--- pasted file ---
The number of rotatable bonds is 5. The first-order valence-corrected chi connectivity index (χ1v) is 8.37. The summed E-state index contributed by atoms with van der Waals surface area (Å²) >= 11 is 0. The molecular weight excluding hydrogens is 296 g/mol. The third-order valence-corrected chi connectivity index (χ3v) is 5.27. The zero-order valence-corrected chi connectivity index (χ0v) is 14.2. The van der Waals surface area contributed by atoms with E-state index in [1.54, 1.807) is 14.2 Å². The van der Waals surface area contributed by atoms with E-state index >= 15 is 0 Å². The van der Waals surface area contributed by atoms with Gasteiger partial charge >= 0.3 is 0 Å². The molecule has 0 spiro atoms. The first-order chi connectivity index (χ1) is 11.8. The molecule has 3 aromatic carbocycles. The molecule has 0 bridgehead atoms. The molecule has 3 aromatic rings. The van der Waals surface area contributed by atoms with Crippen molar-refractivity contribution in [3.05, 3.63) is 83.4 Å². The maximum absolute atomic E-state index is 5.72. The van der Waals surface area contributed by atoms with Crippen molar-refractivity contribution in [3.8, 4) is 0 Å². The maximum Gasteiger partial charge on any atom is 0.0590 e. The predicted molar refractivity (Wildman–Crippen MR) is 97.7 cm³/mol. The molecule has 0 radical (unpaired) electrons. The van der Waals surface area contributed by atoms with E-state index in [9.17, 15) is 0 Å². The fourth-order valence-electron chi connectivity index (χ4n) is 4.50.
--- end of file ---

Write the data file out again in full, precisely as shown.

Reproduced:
The number of rotatable bonds is 5. The first-order valence-corrected chi connectivity index (χ1v) is 8.37. The summed E-state index contributed by atoms with van der Waals surface area (Å²) >= 11 is 0. The molecular weight excluding hydrogens is 296 g/mol. The third-order valence-corrected chi connectivity index (χ3v) is 5.27. The zero-order valence-corrected chi connectivity index (χ0v) is 14.2. The van der Waals surface area contributed by atoms with E-state index in [1.54, 1.807) is 14.2 Å². The van der Waals surface area contributed by atoms with E-state index >= 15 is 0 Å². The van der Waals surface area contributed by atoms with Gasteiger partial charge >= 0.3 is 0 Å². The molecule has 0 spiro atoms. The first-order chi connectivity index (χ1) is 11.8. The molecule has 3 aromatic carbocycles. The molecule has 0 bridgehead atoms. The molecule has 3 aromatic rings. The van der Waals surface area contributed by atoms with Crippen molar-refractivity contribution in [3.05, 3.63) is 83.4 Å². The maximum absolute atomic E-state index is 5.72. The van der Waals surface area contributed by atoms with Crippen molar-refractivity contribution in [3.8, 4) is 0 Å². The maximum Gasteiger partial charge on any atom is 0.0590 e. The predicted molar refractivity (Wildman–Crippen MR) is 97.7 cm³/mol. The molecule has 0 radical (unpaired) electrons. The van der Waals surface area contributed by atoms with E-state index in [9.17, 15) is 0 Å². The fourth-order valence-electron chi connectivity index (χ4n) is 4.50.